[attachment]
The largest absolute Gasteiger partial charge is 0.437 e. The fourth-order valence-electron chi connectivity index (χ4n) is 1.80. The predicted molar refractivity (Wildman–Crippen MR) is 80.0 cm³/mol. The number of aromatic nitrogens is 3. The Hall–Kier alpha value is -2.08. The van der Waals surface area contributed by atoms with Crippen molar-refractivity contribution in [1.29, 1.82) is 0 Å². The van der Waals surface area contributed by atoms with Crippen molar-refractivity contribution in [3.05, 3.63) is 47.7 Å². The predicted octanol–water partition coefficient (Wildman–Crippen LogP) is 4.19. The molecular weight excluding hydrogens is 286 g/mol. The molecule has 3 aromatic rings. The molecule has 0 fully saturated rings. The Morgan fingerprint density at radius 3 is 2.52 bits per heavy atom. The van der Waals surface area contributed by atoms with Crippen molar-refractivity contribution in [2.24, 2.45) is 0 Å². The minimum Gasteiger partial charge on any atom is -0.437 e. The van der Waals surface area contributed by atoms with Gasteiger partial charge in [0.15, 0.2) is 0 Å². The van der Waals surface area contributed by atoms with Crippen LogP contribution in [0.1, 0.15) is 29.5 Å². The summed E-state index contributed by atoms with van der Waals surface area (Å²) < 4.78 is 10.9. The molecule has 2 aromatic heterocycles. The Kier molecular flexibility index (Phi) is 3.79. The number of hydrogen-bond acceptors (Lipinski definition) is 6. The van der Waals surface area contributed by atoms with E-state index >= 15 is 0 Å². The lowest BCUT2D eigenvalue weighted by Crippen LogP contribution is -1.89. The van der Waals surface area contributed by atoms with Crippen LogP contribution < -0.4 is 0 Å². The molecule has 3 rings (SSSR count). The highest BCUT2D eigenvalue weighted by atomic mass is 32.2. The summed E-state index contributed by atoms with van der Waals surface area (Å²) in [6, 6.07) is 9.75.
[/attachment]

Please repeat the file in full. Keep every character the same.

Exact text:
The largest absolute Gasteiger partial charge is 0.437 e. The fourth-order valence-electron chi connectivity index (χ4n) is 1.80. The predicted molar refractivity (Wildman–Crippen MR) is 80.0 cm³/mol. The number of aromatic nitrogens is 3. The Hall–Kier alpha value is -2.08. The van der Waals surface area contributed by atoms with Crippen molar-refractivity contribution in [1.29, 1.82) is 0 Å². The van der Waals surface area contributed by atoms with Crippen molar-refractivity contribution in [3.05, 3.63) is 47.7 Å². The predicted octanol–water partition coefficient (Wildman–Crippen LogP) is 4.19. The molecular weight excluding hydrogens is 286 g/mol. The molecule has 3 aromatic rings. The molecule has 0 fully saturated rings. The Morgan fingerprint density at radius 3 is 2.52 bits per heavy atom. The van der Waals surface area contributed by atoms with Crippen molar-refractivity contribution in [2.24, 2.45) is 0 Å². The minimum Gasteiger partial charge on any atom is -0.437 e. The van der Waals surface area contributed by atoms with Gasteiger partial charge in [0.15, 0.2) is 0 Å². The van der Waals surface area contributed by atoms with Crippen LogP contribution in [0.1, 0.15) is 29.5 Å². The summed E-state index contributed by atoms with van der Waals surface area (Å²) < 4.78 is 10.9. The molecule has 2 aromatic heterocycles. The Kier molecular flexibility index (Phi) is 3.79. The number of hydrogen-bond acceptors (Lipinski definition) is 6. The van der Waals surface area contributed by atoms with E-state index >= 15 is 0 Å². The lowest BCUT2D eigenvalue weighted by Crippen LogP contribution is -1.89. The van der Waals surface area contributed by atoms with Crippen LogP contribution < -0.4 is 0 Å². The molecule has 3 rings (SSSR count). The highest BCUT2D eigenvalue weighted by atomic mass is 32.2. The summed E-state index contributed by atoms with van der Waals surface area (Å²) in [6, 6.07) is 9.75.